From 1439 the territory was granted as a fief to the Borromeo, a lineage of bankers originally from San Miniato in Tuscany. When the Visconti family died out with the daughter of Filippo Maria Visconti who married Francesco I in 1441, the duchy passed to the Sforza family. But this vast territory also had to be defended, and in this sense Vitaliano in 1447 asked Filippo Maria for authorization to fortify the Rocca and the village of Arona, granted to him in 1449 with a letter from Filippo Maria authorizing his vassal to create walls, drawbridges, military defense works, and also places for the gathering and custody of ships: the first documented military port of Lake Maggiore. The fortress was so well defended that it resisted an attack in 1523 by 7,000 men under the command of Renzo de Ceri, one of the many wars that broke out between the Duchy of Milan and the French.

Modern era
With all the duchy of Milan it was under Spanish and then Austrian rule. With the Treaty of Worms (1743) it passed into the domains of the Savoy state, under Carlo Emanuele III.

It was taken by the Napoleonic army and the fortress was demolished following the peace agreements with the Austrians in 1801. With the Congress of Vienna in 1815 it was returned to the Savoy. In 1838 Carlo Alberto of Savoy awarded it the title of city. In 1855 the railway line to Novara was opened and during the 19th century industrial and tourist activities were established. At the end of the century the lake suffered a disastrous flood.


Physical geography

The city of Arona is located on the Piedmontese shore of Lake Maggiore and is crossed by the Vevera stream, which flows into the lake here. The hilly bas-reliefs of morainic origin (called "mottos") extend all around, incorporated into the Lagoni di Mercurago natural park where, in 1860, the first pile-dwelling settlement found in Italy was identified. Most of the municipal area is also hilly, with altitudes gradually decreasing from north to south (and from west to east in the inhabited center) from 513 m in Motto Mirabello (near the hamlet of Dagnente) up to 195 m on the shore at the lake.

The hilly reliefs are generally covered by woods which occupy more than half of the Aronese territory, urbanized areas lie on 33% of the surface and meadows or pastures on 9%; smaller percentages are destined to parks, gardens and green sports areas (2.3%), vegetable gardens, orchards, nurseries and vineyards (1.7%), uncultivated herbaceous plants (1%) and arable land (0.4%).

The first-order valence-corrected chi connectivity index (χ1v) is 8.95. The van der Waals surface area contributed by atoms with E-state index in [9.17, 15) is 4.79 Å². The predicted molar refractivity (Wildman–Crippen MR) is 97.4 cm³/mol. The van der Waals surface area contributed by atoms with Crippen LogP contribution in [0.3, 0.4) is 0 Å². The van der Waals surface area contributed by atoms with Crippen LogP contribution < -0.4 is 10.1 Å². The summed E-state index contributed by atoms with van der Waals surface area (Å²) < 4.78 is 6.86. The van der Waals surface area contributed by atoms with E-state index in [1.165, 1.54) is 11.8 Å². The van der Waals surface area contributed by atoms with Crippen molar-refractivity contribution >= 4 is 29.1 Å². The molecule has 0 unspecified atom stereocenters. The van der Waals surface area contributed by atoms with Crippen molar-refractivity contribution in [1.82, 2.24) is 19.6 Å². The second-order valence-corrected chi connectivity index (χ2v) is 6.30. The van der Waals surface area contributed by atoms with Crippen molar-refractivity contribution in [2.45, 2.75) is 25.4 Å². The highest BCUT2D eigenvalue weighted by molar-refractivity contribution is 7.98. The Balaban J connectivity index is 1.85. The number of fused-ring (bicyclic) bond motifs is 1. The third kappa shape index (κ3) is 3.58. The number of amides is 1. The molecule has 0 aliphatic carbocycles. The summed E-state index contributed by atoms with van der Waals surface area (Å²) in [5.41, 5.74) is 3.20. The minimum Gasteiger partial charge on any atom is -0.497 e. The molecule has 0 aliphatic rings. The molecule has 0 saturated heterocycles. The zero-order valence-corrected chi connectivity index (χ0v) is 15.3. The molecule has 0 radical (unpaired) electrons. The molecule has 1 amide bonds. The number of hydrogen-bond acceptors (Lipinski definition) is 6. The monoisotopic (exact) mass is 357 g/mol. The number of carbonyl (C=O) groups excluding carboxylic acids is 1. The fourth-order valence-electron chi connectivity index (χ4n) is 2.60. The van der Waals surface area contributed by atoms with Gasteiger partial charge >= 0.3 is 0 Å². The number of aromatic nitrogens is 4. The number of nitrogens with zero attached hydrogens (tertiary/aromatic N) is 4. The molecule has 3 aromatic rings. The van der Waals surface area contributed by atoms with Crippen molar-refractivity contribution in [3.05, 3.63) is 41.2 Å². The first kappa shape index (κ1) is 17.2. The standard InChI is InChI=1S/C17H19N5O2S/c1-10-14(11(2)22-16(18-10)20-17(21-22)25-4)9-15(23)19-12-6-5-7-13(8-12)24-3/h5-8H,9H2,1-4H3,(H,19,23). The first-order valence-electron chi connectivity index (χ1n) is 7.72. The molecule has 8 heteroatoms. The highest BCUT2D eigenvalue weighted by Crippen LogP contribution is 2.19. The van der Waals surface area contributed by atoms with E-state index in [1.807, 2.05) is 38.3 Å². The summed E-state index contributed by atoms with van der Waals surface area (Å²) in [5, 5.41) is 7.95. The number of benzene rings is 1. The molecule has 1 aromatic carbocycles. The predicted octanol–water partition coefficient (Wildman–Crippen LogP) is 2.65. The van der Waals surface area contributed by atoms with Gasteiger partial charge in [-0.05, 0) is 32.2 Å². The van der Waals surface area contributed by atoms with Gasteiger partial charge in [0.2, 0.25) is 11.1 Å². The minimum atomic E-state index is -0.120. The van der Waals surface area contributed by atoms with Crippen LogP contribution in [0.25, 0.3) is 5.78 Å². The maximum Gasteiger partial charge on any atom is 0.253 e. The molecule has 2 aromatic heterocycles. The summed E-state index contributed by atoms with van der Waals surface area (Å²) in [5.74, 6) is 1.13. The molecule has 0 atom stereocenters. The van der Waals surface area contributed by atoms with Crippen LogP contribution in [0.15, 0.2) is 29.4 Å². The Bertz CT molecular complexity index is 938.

Located in the southernmost part of the lake, Arona is about 37 km from the provincial capital Novara, but only about thirty from Milan-Malpensa airport.

Origins of the name
The toponym could derive from the Celtic roots art (mountain) and on (water), with the meaning of "mountain on the water".



The definitive destruction of the Arone fortress together with six other citadels of Piedmont was ordered by Napoleone Buonaparte in 1800, the day following the victory of Marengo. This meant the possibility of expanding the urban fabric beyond the walls within which it was limited. Thanks to this, large spaces were created on which to build the port, the shipyard, the railway station. Arona's fortune has always been linked to its excellent geographical position, thanks to which it enjoys and has always enjoyed a respectable logistical condition.

The economy of Arona is mainly based on tourism and commerce, even if there are some important chemical factories in the area, such as Thurckon S.r.l, and confectionery factories, such as the Laica chocolate shop.



Twice Arona was home to the stage finish of the Giro d'Italia.

1966 14th stage Parma-Arona, won by Franco Bitossi
2001 20th stage Busto Arsizio-Arona, won by Gilberto Simoni
On 24 August 2005 Damiano Cunego won the 8th edition of the Nobili Grand Prix in Arona.

The Arona football club has its headquarters in the municipality, whose internal field is the Valerio Del Ponte stadium.

There is an American football team, the Arona 65ers, who play in the Third Division championship and who won the Italian flag football championship in 2015.